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Winter weather – ice storms – power failures: plan ahead of time


As winter descends, bringing with it the breathtaking beauty of snow-covered landscapes, it also ushers in the potential for ice storms and power failures that can wreak havoc on homes. Homeowners, however, can find solace in the protective embrace of home insurance. In this comprehensive guide, we will explore the nuances of winter weather-related risks, the impact of ice storms and power failures, and how having robust home insurance can be the key to weathering the storm.

Prepare Yourself

– Check heating systems ahead for proper operation and service as needed.
– Have a plan to know how to respond to a lengthy power failure and loss of heat.
– Have a plan ready for keeping drains clear and removing excessive snow loads from the roof.
– Line up appropriate licensed sprinkler contractors, plumbing contractors and electricians, in the event of need.


When a power failure disrupts the delivery of heat for several hours to several days and the temperature in the building falls below.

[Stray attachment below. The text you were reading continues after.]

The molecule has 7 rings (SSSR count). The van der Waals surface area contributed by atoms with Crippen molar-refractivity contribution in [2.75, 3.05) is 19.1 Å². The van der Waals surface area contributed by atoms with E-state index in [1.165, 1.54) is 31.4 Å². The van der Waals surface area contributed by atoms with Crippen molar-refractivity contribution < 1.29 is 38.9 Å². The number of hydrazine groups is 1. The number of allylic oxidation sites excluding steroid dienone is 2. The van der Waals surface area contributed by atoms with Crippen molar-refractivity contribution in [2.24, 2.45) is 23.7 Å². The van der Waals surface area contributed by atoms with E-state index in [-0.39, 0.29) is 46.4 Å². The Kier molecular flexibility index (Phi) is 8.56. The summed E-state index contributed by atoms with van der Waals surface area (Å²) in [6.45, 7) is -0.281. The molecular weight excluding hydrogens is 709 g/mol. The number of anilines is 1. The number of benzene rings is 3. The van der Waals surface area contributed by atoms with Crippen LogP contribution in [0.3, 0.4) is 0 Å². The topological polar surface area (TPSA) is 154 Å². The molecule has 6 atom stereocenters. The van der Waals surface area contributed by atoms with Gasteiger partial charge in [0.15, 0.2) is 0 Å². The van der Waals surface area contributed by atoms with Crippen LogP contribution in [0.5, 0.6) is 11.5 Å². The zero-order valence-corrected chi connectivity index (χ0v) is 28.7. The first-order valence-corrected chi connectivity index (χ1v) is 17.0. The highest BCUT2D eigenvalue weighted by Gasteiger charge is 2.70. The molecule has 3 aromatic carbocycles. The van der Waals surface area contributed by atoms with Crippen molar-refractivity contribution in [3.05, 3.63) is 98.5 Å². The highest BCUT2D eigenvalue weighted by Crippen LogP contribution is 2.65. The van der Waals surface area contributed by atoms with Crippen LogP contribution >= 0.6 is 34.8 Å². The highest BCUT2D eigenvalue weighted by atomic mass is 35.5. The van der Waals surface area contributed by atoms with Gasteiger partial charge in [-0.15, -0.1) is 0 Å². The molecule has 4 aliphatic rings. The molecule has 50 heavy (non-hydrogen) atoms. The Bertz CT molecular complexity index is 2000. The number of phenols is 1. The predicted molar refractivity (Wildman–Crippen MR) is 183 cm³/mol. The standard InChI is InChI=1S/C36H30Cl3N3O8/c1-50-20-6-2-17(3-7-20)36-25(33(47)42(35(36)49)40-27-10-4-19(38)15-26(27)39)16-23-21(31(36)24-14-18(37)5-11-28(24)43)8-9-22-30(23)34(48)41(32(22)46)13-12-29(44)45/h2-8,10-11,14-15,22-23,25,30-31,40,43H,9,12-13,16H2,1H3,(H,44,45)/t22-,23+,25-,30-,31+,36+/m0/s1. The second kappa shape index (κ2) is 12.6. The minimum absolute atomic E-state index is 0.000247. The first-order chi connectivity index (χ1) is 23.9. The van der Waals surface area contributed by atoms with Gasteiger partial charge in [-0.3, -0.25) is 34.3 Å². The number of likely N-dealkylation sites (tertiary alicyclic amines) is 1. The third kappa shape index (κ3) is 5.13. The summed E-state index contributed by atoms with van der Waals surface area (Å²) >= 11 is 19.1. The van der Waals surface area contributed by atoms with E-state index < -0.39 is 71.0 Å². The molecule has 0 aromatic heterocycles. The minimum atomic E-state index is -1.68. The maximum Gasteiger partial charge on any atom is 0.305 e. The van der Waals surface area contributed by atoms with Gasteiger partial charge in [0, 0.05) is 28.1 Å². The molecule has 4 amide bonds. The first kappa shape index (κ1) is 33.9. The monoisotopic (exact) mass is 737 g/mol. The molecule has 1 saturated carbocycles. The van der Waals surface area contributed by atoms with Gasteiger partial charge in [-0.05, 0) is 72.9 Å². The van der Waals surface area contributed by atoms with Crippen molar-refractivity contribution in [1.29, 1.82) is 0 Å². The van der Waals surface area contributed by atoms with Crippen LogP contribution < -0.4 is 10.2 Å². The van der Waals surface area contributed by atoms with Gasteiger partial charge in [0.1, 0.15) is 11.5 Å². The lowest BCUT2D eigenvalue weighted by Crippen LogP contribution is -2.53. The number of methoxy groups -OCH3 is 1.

– Shut off and completely drain all fire sprinkler systems.
– Notify the local fire department and alarm company that you have shut off your fire sprinkler system(s).
– Drain fire sprinklers installed on suspended ceiling areas especially over valuable items and equipment.
– Turn off automatic diesel fire pumps and start manually to conserve fuel.
– Shut down hazardous operations, such as welding and torch cutting, while sprinklers are off.
– Provide a constant fire watch of trained personnel for all areas while the sprinklers are off.
– Shut off and completely drain the domestic water and heating piping systems.
– Operate portable heating systems in accordance with safe use and manufacturer instructions.
– Follow manufacturers instructions in operating emergency generators, installed by licensed electricians.
– Clear all roof drains, gutters and scuppers. – Clear snow and ice from roof (if done safely) if there is a roof/building collapse potential.


– After the event is over and the power restored:
– Inspect and repair all fire sprinkler, domestic water and heating system piping before restoring them to service.
– Keep around the clock surveillance even after restoring for additional damage as piping begins to thaw.
– Do not use open flames, lamps or other high temperature devices to thaw frozen pipes.
– Restore all fire sprinkler, domestic water and heating system piping to service.
– Notify the fire department and the alarm company that the systems are back in service.
– Maintain the weather watch. Watch for rainstorms which can cause pooling and collapse.
– Take measures to ensure all roof drainage is in service. – Watch for post storm drifting on roofs and remove the extra weight, if this can be done safely.
– Clear fire lanes, fire hydrants, fire sprinkler valves, process valves, gas shutoffs, etc. of snow accumulations.
– Resume normal safe operations.

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